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Sports writers, notably ESPN's Skip Bayless, have created this notion that NBA players are supposed to play their respective position a certain way. When they deviate from the norm, they are crucified.
Look at Russell Westbrook, the ultra-athletic freak who plays point guard unlike anybody else. Because Kevin Durant can do no wrong in the eyes of the public, when the Oklahoma City Thunder lose, Westbrook becomes the scapegoat.
In Game 4 of the NBA Finals, Westbrook played the game of his life, but the Thunder still lost. Westbrook finished with 43 points on 20-of-32 shooting, seven rebounds and five assists. He was breathtaking to watch, picking up the reins while his buddy Durant struggled to get position all night long.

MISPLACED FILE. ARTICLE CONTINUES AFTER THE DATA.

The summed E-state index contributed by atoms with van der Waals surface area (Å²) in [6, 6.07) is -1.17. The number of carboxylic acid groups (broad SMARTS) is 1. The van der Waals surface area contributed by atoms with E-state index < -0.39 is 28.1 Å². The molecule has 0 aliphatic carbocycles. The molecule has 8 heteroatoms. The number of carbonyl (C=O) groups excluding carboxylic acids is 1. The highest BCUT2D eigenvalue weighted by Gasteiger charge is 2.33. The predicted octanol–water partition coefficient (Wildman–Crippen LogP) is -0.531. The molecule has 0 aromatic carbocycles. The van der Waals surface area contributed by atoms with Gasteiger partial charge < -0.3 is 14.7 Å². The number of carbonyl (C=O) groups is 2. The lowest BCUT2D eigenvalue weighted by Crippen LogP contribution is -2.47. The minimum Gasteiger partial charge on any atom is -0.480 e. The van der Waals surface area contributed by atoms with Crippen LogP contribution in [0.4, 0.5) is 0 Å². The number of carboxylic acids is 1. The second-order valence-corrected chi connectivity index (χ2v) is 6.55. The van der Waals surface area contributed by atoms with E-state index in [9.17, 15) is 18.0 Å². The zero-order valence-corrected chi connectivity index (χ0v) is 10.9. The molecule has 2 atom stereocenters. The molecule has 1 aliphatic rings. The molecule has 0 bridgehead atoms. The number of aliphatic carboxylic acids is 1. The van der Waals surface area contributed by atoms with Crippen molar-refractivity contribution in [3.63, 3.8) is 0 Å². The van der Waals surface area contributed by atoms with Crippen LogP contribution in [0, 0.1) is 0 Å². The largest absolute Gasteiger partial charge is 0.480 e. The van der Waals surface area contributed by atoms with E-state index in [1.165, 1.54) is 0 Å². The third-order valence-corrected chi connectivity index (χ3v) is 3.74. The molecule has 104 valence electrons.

But then just as fast as you can flush a toilet, Westbrook made the game's biggest brain fart when he fouled Mario Chalmers with 13.8 seconds on the game clock, five on the shot clock. Westbrook sealed the Thunder's loss with a stamp, even though he was the reason they were in the game in the first place.
Westbrook is a gamer, but because he's on the same team as Durant, he's the first to blame when things go wrong. The Thunder will always be Durant's team, even if Westbrook's personality is better suited as the top guy. Durant came first, he's the best scorer in the NBA and his misses don't look nearly as bad as Westbrook's.
Now that LeBron James has won his title, Westbrook will replace him as the media's No. 1 whipping boy. Don't be swayed by what you hear from talking heads. Westbrook is great and a big reason why the Thunder are such a good team.
The Thunder don't win in spite of Westbrook. He's one of the biggest mismatches in the entire NBA.